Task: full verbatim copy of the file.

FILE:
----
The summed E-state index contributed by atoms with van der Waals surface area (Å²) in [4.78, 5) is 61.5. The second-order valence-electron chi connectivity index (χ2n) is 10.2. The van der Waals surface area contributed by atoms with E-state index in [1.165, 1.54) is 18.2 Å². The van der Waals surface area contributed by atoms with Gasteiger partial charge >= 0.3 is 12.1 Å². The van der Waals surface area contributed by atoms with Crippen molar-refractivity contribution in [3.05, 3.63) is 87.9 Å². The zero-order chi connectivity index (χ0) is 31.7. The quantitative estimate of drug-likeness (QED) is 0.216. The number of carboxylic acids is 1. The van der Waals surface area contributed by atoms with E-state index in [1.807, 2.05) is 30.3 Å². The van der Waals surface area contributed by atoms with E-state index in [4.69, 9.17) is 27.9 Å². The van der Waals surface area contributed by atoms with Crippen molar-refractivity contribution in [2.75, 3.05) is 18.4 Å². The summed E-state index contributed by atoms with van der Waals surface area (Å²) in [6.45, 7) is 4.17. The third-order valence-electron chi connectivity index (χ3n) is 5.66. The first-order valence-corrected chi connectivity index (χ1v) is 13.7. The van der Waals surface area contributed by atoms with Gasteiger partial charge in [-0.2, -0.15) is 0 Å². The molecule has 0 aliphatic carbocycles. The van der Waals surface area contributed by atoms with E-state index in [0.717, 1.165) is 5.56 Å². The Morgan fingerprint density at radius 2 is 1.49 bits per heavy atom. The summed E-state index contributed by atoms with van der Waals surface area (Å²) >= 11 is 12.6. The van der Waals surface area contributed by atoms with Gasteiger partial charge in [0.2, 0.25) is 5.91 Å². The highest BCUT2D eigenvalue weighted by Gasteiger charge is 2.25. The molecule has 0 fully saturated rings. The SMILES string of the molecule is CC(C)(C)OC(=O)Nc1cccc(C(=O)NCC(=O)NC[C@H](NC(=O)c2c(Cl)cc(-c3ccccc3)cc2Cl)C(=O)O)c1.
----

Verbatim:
The summed E-state index contributed by atoms with van der Waals surface area (Å²) in [4.78, 5) is 61.5. The second-order valence-electron chi connectivity index (χ2n) is 10.2. The van der Waals surface area contributed by atoms with E-state index in [1.165, 1.54) is 18.2 Å². The van der Waals surface area contributed by atoms with Gasteiger partial charge >= 0.3 is 12.1 Å². The van der Waals surface area contributed by atoms with Crippen molar-refractivity contribution in [3.05, 3.63) is 87.9 Å². The zero-order chi connectivity index (χ0) is 31.7. The quantitative estimate of drug-likeness (QED) is 0.216. The number of carboxylic acids is 1. The van der Waals surface area contributed by atoms with E-state index in [1.807, 2.05) is 30.3 Å². The van der Waals surface area contributed by atoms with E-state index in [4.69, 9.17) is 27.9 Å². The van der Waals surface area contributed by atoms with Crippen molar-refractivity contribution in [2.75, 3.05) is 18.4 Å². The summed E-state index contributed by atoms with van der Waals surface area (Å²) in [6.45, 7) is 4.17. The third-order valence-electron chi connectivity index (χ3n) is 5.66. The first-order valence-corrected chi connectivity index (χ1v) is 13.7. The van der Waals surface area contributed by atoms with Gasteiger partial charge in [-0.2, -0.15) is 0 Å². The molecule has 0 aliphatic carbocycles. The van der Waals surface area contributed by atoms with E-state index in [0.717, 1.165) is 5.56 Å². The Morgan fingerprint density at radius 2 is 1.49 bits per heavy atom. The summed E-state index contributed by atoms with van der Waals surface area (Å²) >= 11 is 12.6. The van der Waals surface area contributed by atoms with Gasteiger partial charge in [0.2, 0.25) is 5.91 Å². The highest BCUT2D eigenvalue weighted by Gasteiger charge is 2.25. The molecule has 0 fully saturated rings. The SMILES string of the molecule is CC(C)(C)OC(=O)Nc1cccc(C(=O)NCC(=O)NC[C@H](NC(=O)c2c(Cl)cc(-c3ccccc3)cc2Cl)C(=O)O)c1.